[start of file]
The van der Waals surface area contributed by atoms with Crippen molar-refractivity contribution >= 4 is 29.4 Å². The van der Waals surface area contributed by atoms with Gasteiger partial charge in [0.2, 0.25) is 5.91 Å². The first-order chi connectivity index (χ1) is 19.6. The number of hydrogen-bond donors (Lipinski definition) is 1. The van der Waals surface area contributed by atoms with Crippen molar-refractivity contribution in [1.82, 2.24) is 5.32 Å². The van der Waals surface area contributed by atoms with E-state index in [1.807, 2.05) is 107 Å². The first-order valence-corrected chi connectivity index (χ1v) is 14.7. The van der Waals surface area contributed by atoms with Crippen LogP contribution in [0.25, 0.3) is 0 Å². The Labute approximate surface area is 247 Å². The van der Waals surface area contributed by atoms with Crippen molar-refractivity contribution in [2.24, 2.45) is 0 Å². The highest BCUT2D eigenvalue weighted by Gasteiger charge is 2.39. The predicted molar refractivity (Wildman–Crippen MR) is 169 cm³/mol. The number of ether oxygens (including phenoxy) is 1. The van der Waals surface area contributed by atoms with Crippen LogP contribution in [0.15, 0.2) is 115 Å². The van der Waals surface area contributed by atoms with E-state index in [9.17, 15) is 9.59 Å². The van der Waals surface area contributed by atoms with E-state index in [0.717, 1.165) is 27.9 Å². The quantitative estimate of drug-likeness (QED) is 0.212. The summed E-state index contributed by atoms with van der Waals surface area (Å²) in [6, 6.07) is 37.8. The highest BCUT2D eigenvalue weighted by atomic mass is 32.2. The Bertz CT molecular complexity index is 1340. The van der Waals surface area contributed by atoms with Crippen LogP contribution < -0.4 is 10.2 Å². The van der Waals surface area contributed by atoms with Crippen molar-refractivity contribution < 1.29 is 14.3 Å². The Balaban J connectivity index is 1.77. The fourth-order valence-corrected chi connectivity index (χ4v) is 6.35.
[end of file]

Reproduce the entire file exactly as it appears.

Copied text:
The van der Waals surface area contributed by atoms with Crippen molar-refractivity contribution >= 4 is 29.4 Å². The van der Waals surface area contributed by atoms with Gasteiger partial charge in [0.2, 0.25) is 5.91 Å². The first-order chi connectivity index (χ1) is 19.6. The number of hydrogen-bond donors (Lipinski definition) is 1. The van der Waals surface area contributed by atoms with Crippen molar-refractivity contribution in [1.82, 2.24) is 5.32 Å². The van der Waals surface area contributed by atoms with E-state index in [1.807, 2.05) is 107 Å². The first-order valence-corrected chi connectivity index (χ1v) is 14.7. The van der Waals surface area contributed by atoms with Crippen LogP contribution in [0.25, 0.3) is 0 Å². The Labute approximate surface area is 247 Å². The van der Waals surface area contributed by atoms with Crippen molar-refractivity contribution in [2.24, 2.45) is 0 Å². The highest BCUT2D eigenvalue weighted by Gasteiger charge is 2.39. The predicted molar refractivity (Wildman–Crippen MR) is 169 cm³/mol. The number of ether oxygens (including phenoxy) is 1. The van der Waals surface area contributed by atoms with Crippen LogP contribution in [0.15, 0.2) is 115 Å². The van der Waals surface area contributed by atoms with E-state index in [9.17, 15) is 9.59 Å². The van der Waals surface area contributed by atoms with E-state index in [0.717, 1.165) is 27.9 Å². The quantitative estimate of drug-likeness (QED) is 0.212. The summed E-state index contributed by atoms with van der Waals surface area (Å²) in [6, 6.07) is 37.8. The highest BCUT2D eigenvalue weighted by atomic mass is 32.2. The Bertz CT molecular complexity index is 1340. The van der Waals surface area contributed by atoms with Crippen LogP contribution < -0.4 is 10.2 Å². The van der Waals surface area contributed by atoms with Crippen molar-refractivity contribution < 1.29 is 14.3 Å². The Balaban J connectivity index is 1.77. The fourth-order valence-corrected chi connectivity index (χ4v) is 6.35.